Margaret Plaganis


The kindergarten class climbs three flights of stairs to reach the art room. They scale the steep stairs, guided by their patient teacher. They grip the banisters like Sherpas, hoisting one leg over another and pause to catch breath before they step triumphantly on third floor landing.
Flush-faced and eager, they line up where I stand in the open art room door. We walk into the wide, high-ceilinged room, sit together in a circle on the floor.
“Good morning, everyone.” I smile, look around their faces. “Welcome to the art room. I’m happy you’re here. Will you help me learn your names? I’m having trouble remembering mine. Can you help me?”
 I turn to the girl sitting cross-legged on my right. “Good morning, my name is Mrs. Peanut Butter. Please tell me your name.” Giggling, she shakes her head. “My name is Andrea.” Leaning toward me, she whispers, “You’re not peanut butter!”
“Oh, excuse me, Andrea. You’re right! My real name is Mrs. Grapefruit!” 
The students squeal and sputter. Andrea laughs, “No. Grapefruit’s not your real name either!”
“Uh-oh, one more time.” I pause. “I just forgot again; can you help me?”
“Mrs. Pla-gan-is!” The children raise their voices. “Your name is Mrs. Pla-gan-is! Not Mrs. Grape-fruit!”
“Whew. Thank you. Let’s say good morning, tell our real names.” We go round the circle, introduce ourselves. When I pretend to forget my name, use a silly one instead, they’re delighted to correct me.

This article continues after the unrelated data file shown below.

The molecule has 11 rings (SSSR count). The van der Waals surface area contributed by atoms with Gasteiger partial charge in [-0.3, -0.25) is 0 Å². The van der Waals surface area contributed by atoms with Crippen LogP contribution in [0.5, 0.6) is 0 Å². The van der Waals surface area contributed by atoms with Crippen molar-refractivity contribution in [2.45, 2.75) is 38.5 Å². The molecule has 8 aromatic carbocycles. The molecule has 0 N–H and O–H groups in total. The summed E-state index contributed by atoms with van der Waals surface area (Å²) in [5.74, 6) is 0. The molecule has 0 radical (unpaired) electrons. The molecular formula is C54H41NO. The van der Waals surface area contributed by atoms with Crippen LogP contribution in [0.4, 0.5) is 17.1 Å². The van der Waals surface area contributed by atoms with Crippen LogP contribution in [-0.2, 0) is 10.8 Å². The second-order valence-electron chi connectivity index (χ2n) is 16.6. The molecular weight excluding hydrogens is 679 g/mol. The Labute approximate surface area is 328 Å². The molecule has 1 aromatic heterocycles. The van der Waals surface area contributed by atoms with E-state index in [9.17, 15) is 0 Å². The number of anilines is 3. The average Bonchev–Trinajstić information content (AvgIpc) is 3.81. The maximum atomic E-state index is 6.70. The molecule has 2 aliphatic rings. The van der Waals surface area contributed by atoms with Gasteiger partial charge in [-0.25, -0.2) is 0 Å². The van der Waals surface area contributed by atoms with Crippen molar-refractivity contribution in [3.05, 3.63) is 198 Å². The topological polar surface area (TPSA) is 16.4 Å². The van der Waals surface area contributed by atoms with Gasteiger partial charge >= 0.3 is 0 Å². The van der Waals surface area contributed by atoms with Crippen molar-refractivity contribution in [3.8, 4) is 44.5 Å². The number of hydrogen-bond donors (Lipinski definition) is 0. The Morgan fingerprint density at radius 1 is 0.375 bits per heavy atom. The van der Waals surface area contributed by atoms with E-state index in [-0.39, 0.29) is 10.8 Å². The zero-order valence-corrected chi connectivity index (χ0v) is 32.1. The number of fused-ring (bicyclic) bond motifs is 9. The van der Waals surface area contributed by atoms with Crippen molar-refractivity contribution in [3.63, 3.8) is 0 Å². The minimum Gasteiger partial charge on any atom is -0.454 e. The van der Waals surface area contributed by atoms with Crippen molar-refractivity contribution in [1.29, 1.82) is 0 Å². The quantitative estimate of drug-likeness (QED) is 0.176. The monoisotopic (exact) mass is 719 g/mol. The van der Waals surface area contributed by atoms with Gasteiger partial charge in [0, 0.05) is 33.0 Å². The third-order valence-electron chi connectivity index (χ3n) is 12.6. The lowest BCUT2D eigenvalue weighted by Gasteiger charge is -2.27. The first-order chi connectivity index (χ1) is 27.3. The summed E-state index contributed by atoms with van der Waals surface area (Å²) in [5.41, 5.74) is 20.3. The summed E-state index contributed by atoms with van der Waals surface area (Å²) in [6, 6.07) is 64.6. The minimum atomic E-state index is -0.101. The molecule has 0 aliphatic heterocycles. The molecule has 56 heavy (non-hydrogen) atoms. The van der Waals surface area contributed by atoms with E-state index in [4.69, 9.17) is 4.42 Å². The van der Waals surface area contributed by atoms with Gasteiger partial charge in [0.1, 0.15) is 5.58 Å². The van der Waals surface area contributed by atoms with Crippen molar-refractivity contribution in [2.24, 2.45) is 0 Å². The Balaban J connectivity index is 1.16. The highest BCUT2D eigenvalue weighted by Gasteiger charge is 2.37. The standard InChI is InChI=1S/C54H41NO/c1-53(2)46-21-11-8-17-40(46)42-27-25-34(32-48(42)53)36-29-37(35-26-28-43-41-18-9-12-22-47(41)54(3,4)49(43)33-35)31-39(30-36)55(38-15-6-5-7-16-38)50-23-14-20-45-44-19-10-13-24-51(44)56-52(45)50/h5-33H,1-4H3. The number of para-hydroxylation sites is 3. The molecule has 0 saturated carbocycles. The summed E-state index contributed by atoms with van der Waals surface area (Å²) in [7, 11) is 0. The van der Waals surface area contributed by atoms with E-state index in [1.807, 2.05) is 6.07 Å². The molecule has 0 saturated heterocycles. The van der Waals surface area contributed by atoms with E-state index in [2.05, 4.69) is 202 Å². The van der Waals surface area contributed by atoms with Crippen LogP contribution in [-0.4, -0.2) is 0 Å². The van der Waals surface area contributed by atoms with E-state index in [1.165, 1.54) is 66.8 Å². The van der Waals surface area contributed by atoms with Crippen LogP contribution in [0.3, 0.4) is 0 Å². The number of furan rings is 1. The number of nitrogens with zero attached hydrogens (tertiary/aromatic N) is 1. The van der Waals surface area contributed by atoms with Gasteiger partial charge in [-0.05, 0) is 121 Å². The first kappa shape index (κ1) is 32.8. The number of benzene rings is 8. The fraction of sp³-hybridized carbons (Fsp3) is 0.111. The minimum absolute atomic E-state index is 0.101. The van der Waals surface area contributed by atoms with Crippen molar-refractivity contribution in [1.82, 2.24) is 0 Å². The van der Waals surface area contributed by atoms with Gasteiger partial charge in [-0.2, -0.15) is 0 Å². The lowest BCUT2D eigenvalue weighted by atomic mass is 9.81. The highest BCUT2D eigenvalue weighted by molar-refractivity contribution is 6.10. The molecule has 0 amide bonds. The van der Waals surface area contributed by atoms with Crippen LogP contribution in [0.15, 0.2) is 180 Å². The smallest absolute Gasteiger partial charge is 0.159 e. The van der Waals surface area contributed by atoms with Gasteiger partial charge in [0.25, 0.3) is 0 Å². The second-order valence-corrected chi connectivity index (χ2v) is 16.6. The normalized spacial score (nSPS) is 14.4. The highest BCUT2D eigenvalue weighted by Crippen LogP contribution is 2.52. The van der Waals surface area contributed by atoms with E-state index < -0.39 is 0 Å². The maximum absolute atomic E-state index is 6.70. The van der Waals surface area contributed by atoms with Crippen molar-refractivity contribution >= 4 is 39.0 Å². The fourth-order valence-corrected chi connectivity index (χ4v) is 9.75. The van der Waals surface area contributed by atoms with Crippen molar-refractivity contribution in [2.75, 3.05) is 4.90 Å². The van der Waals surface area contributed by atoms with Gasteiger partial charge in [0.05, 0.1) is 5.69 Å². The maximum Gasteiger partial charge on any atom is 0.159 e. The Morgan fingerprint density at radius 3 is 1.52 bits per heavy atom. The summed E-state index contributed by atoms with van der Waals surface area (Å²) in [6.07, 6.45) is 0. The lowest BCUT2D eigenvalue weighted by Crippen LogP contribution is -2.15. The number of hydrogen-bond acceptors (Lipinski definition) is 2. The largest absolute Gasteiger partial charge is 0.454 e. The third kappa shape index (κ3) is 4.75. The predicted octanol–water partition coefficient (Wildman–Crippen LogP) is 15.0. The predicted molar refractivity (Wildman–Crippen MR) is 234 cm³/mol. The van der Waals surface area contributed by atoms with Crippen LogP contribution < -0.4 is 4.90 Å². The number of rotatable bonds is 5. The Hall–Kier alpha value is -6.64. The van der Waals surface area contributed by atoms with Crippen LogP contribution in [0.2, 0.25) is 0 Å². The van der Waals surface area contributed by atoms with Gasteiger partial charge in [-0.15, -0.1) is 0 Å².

The name game helps me learn new student names. Two hundred and fifty kindergarten, first and second graders. We meet for art class once a week. Forty minutes, start to finish. Twenty-five to thirty students per class. I must engage them quickly, work fast to learn their names and faces. 
One morning a kindergarten teacher planted herself between me and two silent rows of wiggling five-year-olds. Leaning confidentially close, she said, “Ms. Plaganis, you’ve got to stop your silly talk with these children. Our team struggles to teach them respectful speech. We must overcome their broken backgrounds and disrespectful habits. Teach them what’s right.”
I glance over her shoulder. Student smiles catch my eye. 
 “Good morning is all you have to say. Otherwise, they will waste instructional time making up names for you when they come to art.”
I think she’s joking at first, but her face doesn’t match my smile. After she turns away I usher the children into the room and gather in a circle. “Good morning, students, I’m happy you’re here. Let’s sing a song about mixing up colors on purpose!”
Later, I walked by the kindergarten waiting outside the music room. The children stood quietly watching their teacher write inside a notebook. Several yards past the line I heard, “Psst, psst!”
I glanced behind me. A smiling boy, the last in line, waved and whispered, “Hey, Mrs. Grapefruit!”

Margaret Plaganis is a visual artist, writer and educator; recent poetry is published in Pure Slush Lifespan anthologies. Digital views of her hand-built, collage/poetry books are in the Brooklyn Art Library collection: